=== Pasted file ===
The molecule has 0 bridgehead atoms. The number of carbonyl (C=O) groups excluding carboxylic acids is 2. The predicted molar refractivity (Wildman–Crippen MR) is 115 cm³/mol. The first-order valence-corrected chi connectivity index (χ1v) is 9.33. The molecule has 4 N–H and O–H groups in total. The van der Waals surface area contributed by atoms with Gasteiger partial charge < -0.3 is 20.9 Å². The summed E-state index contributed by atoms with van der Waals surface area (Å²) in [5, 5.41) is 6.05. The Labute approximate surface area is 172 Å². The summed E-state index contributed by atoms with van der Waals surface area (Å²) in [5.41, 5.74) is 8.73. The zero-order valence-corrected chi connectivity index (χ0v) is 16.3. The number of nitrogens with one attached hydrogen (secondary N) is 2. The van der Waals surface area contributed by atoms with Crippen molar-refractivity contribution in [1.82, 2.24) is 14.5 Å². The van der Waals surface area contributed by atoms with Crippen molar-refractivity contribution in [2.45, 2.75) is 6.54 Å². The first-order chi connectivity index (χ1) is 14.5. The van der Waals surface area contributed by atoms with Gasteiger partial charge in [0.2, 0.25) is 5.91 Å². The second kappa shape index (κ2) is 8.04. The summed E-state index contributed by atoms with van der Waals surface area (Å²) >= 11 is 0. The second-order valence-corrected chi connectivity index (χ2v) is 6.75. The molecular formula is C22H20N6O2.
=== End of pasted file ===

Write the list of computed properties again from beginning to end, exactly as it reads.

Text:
The molecule has 0 bridgehead atoms. The number of carbonyl (C=O) groups excluding carboxylic acids is 2. The predicted molar refractivity (Wildman–Crippen MR) is 115 cm³/mol. The first-order valence-corrected chi connectivity index (χ1v) is 9.33. The molecule has 4 N–H and O–H groups in total. The van der Waals surface area contributed by atoms with Gasteiger partial charge < -0.3 is 20.9 Å². The summed E-state index contributed by atoms with van der Waals surface area (Å²) in [5, 5.41) is 6.05. The Labute approximate surface area is 172 Å². The summed E-state index contributed by atoms with van der Waals surface area (Å²) in [5.41, 5.74) is 8.73. The zero-order valence-corrected chi connectivity index (χ0v) is 16.3. The number of nitrogens with one attached hydrogen (secondary N) is 2. The van der Waals surface area contributed by atoms with Crippen molar-refractivity contribution in [1.82, 2.24) is 14.5 Å². The van der Waals surface area contributed by atoms with Crippen molar-refractivity contribution in [2.45, 2.75) is 6.54 Å². The first-order chi connectivity index (χ1) is 14.5. The van der Waals surface area contributed by atoms with Gasteiger partial charge in [0.2, 0.25) is 5.91 Å². The second kappa shape index (κ2) is 8.04. The summed E-state index contributed by atoms with van der Waals surface area (Å²) >= 11 is 0. The second-order valence-corrected chi connectivity index (χ2v) is 6.75. The molecular formula is C22H20N6O2.